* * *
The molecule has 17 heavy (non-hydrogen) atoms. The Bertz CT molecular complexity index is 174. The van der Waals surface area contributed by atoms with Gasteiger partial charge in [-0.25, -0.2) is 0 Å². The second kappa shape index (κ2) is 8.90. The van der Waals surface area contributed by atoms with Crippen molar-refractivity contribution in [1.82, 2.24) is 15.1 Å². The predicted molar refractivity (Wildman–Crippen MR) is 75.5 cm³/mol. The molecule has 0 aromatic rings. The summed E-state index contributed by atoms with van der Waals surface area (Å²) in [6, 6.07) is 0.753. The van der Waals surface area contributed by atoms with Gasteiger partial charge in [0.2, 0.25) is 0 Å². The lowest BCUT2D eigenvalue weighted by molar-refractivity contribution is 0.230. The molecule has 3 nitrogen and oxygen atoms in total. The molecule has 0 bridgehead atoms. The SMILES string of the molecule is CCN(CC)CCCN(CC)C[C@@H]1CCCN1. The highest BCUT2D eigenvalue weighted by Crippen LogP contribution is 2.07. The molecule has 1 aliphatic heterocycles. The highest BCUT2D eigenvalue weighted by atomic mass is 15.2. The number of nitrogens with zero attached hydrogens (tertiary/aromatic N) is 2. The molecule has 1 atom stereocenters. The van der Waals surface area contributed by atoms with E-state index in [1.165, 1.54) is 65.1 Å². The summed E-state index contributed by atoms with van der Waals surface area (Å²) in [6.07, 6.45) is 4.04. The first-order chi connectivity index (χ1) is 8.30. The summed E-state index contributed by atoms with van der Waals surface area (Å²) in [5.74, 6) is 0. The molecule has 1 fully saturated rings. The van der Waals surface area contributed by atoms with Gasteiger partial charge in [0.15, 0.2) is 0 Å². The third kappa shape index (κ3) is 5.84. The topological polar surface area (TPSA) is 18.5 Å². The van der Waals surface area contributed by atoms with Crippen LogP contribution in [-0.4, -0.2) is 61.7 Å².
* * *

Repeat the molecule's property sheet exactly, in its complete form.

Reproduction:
The molecule has 17 heavy (non-hydrogen) atoms. The Bertz CT molecular complexity index is 174. The van der Waals surface area contributed by atoms with Gasteiger partial charge in [-0.25, -0.2) is 0 Å². The second kappa shape index (κ2) is 8.90. The van der Waals surface area contributed by atoms with Crippen molar-refractivity contribution in [1.82, 2.24) is 15.1 Å². The predicted molar refractivity (Wildman–Crippen MR) is 75.5 cm³/mol. The molecule has 0 aromatic rings. The summed E-state index contributed by atoms with van der Waals surface area (Å²) in [6, 6.07) is 0.753. The van der Waals surface area contributed by atoms with Gasteiger partial charge in [0.2, 0.25) is 0 Å². The lowest BCUT2D eigenvalue weighted by molar-refractivity contribution is 0.230. The molecule has 3 nitrogen and oxygen atoms in total. The molecule has 0 bridgehead atoms. The SMILES string of the molecule is CCN(CC)CCCN(CC)C[C@@H]1CCCN1. The highest BCUT2D eigenvalue weighted by Crippen LogP contribution is 2.07. The molecule has 1 aliphatic heterocycles. The highest BCUT2D eigenvalue weighted by atomic mass is 15.2. The number of nitrogens with zero attached hydrogens (tertiary/aromatic N) is 2. The molecule has 1 atom stereocenters. The van der Waals surface area contributed by atoms with E-state index in [1.165, 1.54) is 65.1 Å². The summed E-state index contributed by atoms with van der Waals surface area (Å²) in [6.07, 6.45) is 4.04. The first-order chi connectivity index (χ1) is 8.30. The summed E-state index contributed by atoms with van der Waals surface area (Å²) in [5.74, 6) is 0. The molecule has 1 fully saturated rings. The van der Waals surface area contributed by atoms with Gasteiger partial charge in [0.15, 0.2) is 0 Å². The third kappa shape index (κ3) is 5.84. The topological polar surface area (TPSA) is 18.5 Å². The van der Waals surface area contributed by atoms with Crippen LogP contribution in [-0.4, -0.2) is 61.7 Å².